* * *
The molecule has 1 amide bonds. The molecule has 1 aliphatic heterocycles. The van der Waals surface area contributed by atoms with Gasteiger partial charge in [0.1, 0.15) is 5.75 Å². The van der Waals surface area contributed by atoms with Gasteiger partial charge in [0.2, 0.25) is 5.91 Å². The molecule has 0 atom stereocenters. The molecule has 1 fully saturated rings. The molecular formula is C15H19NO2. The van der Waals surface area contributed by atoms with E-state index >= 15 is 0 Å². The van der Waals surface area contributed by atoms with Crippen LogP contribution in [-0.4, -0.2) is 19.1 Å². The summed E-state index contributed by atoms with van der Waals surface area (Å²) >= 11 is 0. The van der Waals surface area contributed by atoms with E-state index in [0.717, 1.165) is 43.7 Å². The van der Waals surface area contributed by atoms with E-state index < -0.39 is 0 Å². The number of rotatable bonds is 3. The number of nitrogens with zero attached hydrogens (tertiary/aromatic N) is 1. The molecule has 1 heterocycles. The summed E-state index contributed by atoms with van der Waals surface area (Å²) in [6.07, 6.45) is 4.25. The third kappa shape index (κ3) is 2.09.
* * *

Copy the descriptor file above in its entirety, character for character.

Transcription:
The molecule has 1 amide bonds. The molecule has 1 aliphatic heterocycles. The van der Waals surface area contributed by atoms with Gasteiger partial charge in [0.1, 0.15) is 5.75 Å². The van der Waals surface area contributed by atoms with Gasteiger partial charge in [0.2, 0.25) is 5.91 Å². The molecule has 0 atom stereocenters. The molecule has 1 fully saturated rings. The molecular formula is C15H19NO2. The van der Waals surface area contributed by atoms with E-state index >= 15 is 0 Å². The van der Waals surface area contributed by atoms with Crippen LogP contribution in [-0.4, -0.2) is 19.1 Å². The summed E-state index contributed by atoms with van der Waals surface area (Å²) >= 11 is 0. The van der Waals surface area contributed by atoms with E-state index in [0.717, 1.165) is 43.7 Å². The van der Waals surface area contributed by atoms with E-state index < -0.39 is 0 Å². The number of rotatable bonds is 3. The number of nitrogens with zero attached hydrogens (tertiary/aromatic N) is 1. The molecule has 1 heterocycles. The summed E-state index contributed by atoms with van der Waals surface area (Å²) in [6.07, 6.45) is 4.25. The third kappa shape index (κ3) is 2.09.